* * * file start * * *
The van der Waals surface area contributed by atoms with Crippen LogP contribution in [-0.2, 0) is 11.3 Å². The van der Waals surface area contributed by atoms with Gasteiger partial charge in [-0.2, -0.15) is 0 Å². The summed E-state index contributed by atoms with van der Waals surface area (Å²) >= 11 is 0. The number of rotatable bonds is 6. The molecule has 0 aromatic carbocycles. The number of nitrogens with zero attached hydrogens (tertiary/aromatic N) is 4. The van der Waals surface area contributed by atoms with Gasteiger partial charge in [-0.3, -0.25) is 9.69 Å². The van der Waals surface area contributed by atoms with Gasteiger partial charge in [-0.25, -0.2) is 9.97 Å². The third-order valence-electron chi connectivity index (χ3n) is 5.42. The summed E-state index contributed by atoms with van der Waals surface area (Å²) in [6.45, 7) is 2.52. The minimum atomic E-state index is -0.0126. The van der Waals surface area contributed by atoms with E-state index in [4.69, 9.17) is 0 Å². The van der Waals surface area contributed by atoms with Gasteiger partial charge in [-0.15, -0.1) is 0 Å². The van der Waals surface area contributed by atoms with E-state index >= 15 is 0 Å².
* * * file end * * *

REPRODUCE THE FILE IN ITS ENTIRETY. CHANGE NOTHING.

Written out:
The van der Waals surface area contributed by atoms with Crippen LogP contribution in [-0.2, 0) is 11.3 Å². The van der Waals surface area contributed by atoms with Gasteiger partial charge in [-0.2, -0.15) is 0 Å². The summed E-state index contributed by atoms with van der Waals surface area (Å²) >= 11 is 0. The number of rotatable bonds is 6. The molecule has 0 aromatic carbocycles. The number of nitrogens with zero attached hydrogens (tertiary/aromatic N) is 4. The van der Waals surface area contributed by atoms with Gasteiger partial charge in [-0.3, -0.25) is 9.69 Å². The van der Waals surface area contributed by atoms with Gasteiger partial charge in [-0.25, -0.2) is 9.97 Å². The third-order valence-electron chi connectivity index (χ3n) is 5.42. The summed E-state index contributed by atoms with van der Waals surface area (Å²) in [6.45, 7) is 2.52. The minimum atomic E-state index is -0.0126. The van der Waals surface area contributed by atoms with E-state index in [4.69, 9.17) is 0 Å². The van der Waals surface area contributed by atoms with Gasteiger partial charge in [-0.15, -0.1) is 0 Å². The van der Waals surface area contributed by atoms with E-state index >= 15 is 0 Å².